Inclusive Schools Australia strongly condemns the statements made by Senator Pauline Hanson in parliament on Wednesday 21 June 2017. Her statements showed a lack of understanding of Autism Spectrum Disorders and a naivety about the type of support available to students with autism in schools.
Students with disability, including students with Autism Spectrum Disorder, have the fundamental right to participate in a regular classroom in a mainstream school. This right is recognised in Article 24 of the Convention on the Rights of Persons with Disabilities in General Comment No. 4 (Right to Inclusive Education). In Australia these rights are protected by the Disability Discrimination Act 1992 and the Disability Standards for Education 2005.
We recognise that Senator Hanson’s comments may have been informed by the personal experiences of some of her constituents, however the evidence available does not support her assertions about the impact on other students in the classroom. The research evidence strongly and consistently demonstrates benefits both academically and socially for students with disability from inclusion in regular mainstream classrooms. This same research also demonstrates no impact on academic outcomes and positive impacts on social and emotional outcomes for their non-disabled.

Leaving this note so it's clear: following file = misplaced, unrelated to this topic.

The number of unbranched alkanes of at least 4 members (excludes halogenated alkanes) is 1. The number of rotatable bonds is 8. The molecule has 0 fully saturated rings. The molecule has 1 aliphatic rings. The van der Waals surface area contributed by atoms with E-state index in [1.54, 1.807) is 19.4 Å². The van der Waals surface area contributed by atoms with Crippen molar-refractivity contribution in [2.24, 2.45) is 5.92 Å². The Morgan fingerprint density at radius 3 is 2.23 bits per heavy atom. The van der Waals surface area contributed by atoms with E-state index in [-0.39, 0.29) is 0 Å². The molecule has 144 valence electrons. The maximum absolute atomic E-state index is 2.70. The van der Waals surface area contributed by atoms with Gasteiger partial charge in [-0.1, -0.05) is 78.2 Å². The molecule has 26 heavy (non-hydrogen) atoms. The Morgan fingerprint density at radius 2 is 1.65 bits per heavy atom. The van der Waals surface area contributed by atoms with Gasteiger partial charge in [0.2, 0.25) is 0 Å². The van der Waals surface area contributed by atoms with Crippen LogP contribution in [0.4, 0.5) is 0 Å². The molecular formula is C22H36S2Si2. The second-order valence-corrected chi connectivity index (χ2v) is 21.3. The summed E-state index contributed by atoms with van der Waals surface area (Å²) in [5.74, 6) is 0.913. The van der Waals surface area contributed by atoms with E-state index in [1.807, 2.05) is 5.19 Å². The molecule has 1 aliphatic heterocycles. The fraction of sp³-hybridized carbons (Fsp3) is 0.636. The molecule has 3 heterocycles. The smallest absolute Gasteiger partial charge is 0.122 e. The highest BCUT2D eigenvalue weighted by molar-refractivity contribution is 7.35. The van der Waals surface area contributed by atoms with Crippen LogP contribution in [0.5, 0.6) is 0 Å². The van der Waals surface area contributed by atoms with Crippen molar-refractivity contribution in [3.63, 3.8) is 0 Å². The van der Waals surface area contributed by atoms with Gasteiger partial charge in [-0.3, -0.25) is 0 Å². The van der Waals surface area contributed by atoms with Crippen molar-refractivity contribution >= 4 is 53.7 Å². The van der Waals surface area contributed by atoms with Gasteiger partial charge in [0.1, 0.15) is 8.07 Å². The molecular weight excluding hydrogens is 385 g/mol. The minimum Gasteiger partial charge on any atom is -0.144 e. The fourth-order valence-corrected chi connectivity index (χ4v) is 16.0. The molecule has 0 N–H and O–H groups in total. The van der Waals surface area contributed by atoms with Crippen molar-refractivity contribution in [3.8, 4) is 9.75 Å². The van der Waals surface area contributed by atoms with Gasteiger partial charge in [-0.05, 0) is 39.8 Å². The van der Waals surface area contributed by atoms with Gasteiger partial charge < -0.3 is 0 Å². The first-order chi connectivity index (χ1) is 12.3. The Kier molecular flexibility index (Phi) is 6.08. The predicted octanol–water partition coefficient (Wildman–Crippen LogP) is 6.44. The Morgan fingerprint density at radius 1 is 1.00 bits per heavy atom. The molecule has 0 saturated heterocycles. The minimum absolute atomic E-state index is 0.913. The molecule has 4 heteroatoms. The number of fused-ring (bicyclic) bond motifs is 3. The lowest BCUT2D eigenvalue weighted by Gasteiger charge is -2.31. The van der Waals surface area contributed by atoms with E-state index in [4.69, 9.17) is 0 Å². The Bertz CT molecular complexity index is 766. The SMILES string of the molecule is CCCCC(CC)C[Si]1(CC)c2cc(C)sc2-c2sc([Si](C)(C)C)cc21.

All school settings require greater access to funding, resources and professional learning to develop the capacity of teachers, teaching assistants and school leaders to effectively cater for the wide ranging diversity of learners in Australian classrooms today. Teachers in classrooms need to be supported to provide high quality teaching programs that recognise the diverse learning needs of all students in their care.
Inclusive Schools Australia has been created to build capacity within the education sector to action the intention of the Australian Curriculum to provide high quality curriculum that promotes equity and excellence to all students without exception.